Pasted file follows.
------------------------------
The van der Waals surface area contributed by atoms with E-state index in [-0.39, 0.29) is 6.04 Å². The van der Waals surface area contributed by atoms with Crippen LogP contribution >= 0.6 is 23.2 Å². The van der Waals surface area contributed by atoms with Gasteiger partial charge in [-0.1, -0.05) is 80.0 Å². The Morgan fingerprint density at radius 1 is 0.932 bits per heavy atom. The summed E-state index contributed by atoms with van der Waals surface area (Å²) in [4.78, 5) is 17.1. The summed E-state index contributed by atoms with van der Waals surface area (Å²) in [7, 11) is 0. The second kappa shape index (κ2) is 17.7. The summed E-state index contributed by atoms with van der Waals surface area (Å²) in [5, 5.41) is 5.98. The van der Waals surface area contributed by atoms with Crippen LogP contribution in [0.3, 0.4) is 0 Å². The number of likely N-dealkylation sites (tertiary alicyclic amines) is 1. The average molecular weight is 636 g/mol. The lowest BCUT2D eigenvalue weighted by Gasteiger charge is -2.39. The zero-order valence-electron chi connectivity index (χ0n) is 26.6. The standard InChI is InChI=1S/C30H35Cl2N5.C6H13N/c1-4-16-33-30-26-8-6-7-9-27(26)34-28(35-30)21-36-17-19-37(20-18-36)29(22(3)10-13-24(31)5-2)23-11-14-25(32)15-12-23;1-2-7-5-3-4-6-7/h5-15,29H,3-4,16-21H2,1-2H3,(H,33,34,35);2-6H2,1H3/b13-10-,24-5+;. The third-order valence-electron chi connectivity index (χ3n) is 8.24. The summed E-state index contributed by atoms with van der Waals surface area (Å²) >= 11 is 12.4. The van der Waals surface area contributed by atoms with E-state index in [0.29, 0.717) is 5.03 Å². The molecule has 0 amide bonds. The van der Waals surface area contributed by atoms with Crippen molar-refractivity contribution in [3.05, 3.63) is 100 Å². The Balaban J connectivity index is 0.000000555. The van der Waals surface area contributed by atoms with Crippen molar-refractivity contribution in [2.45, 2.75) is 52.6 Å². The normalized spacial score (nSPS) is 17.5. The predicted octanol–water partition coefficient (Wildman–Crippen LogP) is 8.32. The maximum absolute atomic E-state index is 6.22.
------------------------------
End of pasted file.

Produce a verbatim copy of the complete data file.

The van der Waals surface area contributed by atoms with E-state index in [-0.39, 0.29) is 6.04 Å². The van der Waals surface area contributed by atoms with Crippen LogP contribution >= 0.6 is 23.2 Å². The van der Waals surface area contributed by atoms with Gasteiger partial charge in [-0.1, -0.05) is 80.0 Å². The Morgan fingerprint density at radius 1 is 0.932 bits per heavy atom. The summed E-state index contributed by atoms with van der Waals surface area (Å²) in [4.78, 5) is 17.1. The summed E-state index contributed by atoms with van der Waals surface area (Å²) in [7, 11) is 0. The second kappa shape index (κ2) is 17.7. The summed E-state index contributed by atoms with van der Waals surface area (Å²) in [5, 5.41) is 5.98. The van der Waals surface area contributed by atoms with Crippen LogP contribution in [0.3, 0.4) is 0 Å². The number of likely N-dealkylation sites (tertiary alicyclic amines) is 1. The average molecular weight is 636 g/mol. The lowest BCUT2D eigenvalue weighted by Gasteiger charge is -2.39. The zero-order valence-electron chi connectivity index (χ0n) is 26.6. The standard InChI is InChI=1S/C30H35Cl2N5.C6H13N/c1-4-16-33-30-26-8-6-7-9-27(26)34-28(35-30)21-36-17-19-37(20-18-36)29(22(3)10-13-24(31)5-2)23-11-14-25(32)15-12-23;1-2-7-5-3-4-6-7/h5-15,29H,3-4,16-21H2,1-2H3,(H,33,34,35);2-6H2,1H3/b13-10-,24-5+;. The third-order valence-electron chi connectivity index (χ3n) is 8.24. The summed E-state index contributed by atoms with van der Waals surface area (Å²) >= 11 is 12.4. The van der Waals surface area contributed by atoms with E-state index in [0.29, 0.717) is 5.03 Å². The molecule has 0 amide bonds. The van der Waals surface area contributed by atoms with Crippen molar-refractivity contribution in [3.05, 3.63) is 100 Å². The Balaban J connectivity index is 0.000000555. The van der Waals surface area contributed by atoms with Crippen molar-refractivity contribution in [2.45, 2.75) is 52.6 Å². The normalized spacial score (nSPS) is 17.5. The predicted octanol–water partition coefficient (Wildman–Crippen LogP) is 8.32. The maximum absolute atomic E-state index is 6.22.